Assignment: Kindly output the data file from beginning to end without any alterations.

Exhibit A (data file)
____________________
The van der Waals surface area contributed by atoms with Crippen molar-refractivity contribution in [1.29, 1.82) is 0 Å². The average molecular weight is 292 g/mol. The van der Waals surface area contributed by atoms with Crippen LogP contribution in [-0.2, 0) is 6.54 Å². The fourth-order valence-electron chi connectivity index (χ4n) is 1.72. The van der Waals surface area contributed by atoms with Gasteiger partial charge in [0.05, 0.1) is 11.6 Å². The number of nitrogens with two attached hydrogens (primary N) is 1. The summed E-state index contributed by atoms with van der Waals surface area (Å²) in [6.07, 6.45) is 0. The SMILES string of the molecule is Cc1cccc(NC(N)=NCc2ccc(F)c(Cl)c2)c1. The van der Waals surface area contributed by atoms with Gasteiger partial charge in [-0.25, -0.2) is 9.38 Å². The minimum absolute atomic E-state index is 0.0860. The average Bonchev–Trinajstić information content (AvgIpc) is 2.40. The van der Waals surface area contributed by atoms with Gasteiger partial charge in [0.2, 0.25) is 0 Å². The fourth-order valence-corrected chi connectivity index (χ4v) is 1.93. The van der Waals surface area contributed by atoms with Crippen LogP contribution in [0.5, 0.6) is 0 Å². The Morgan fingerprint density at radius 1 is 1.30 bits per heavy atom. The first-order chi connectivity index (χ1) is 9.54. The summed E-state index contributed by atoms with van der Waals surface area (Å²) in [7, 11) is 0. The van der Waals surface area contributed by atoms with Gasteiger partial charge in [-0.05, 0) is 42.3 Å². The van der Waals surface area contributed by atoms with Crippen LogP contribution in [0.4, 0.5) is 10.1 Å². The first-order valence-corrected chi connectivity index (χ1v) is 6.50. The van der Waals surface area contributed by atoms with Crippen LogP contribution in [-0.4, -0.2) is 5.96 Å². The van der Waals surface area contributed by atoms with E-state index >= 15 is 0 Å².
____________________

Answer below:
The van der Waals surface area contributed by atoms with Crippen molar-refractivity contribution in [1.29, 1.82) is 0 Å². The average molecular weight is 292 g/mol. The van der Waals surface area contributed by atoms with Crippen LogP contribution in [-0.2, 0) is 6.54 Å². The fourth-order valence-electron chi connectivity index (χ4n) is 1.72. The van der Waals surface area contributed by atoms with Gasteiger partial charge in [0.05, 0.1) is 11.6 Å². The number of nitrogens with two attached hydrogens (primary N) is 1. The summed E-state index contributed by atoms with van der Waals surface area (Å²) in [6.07, 6.45) is 0. The SMILES string of the molecule is Cc1cccc(NC(N)=NCc2ccc(F)c(Cl)c2)c1. The van der Waals surface area contributed by atoms with Gasteiger partial charge in [-0.25, -0.2) is 9.38 Å². The minimum absolute atomic E-state index is 0.0860. The average Bonchev–Trinajstić information content (AvgIpc) is 2.40. The van der Waals surface area contributed by atoms with Gasteiger partial charge in [0.2, 0.25) is 0 Å². The fourth-order valence-corrected chi connectivity index (χ4v) is 1.93. The van der Waals surface area contributed by atoms with Crippen LogP contribution in [0.5, 0.6) is 0 Å². The Morgan fingerprint density at radius 1 is 1.30 bits per heavy atom. The first-order chi connectivity index (χ1) is 9.54. The summed E-state index contributed by atoms with van der Waals surface area (Å²) in [7, 11) is 0. The van der Waals surface area contributed by atoms with Gasteiger partial charge in [-0.05, 0) is 42.3 Å². The van der Waals surface area contributed by atoms with Crippen LogP contribution in [0.4, 0.5) is 10.1 Å². The first-order valence-corrected chi connectivity index (χ1v) is 6.50. The van der Waals surface area contributed by atoms with Crippen LogP contribution in [-0.4, -0.2) is 5.96 Å². The van der Waals surface area contributed by atoms with E-state index >= 15 is 0 Å².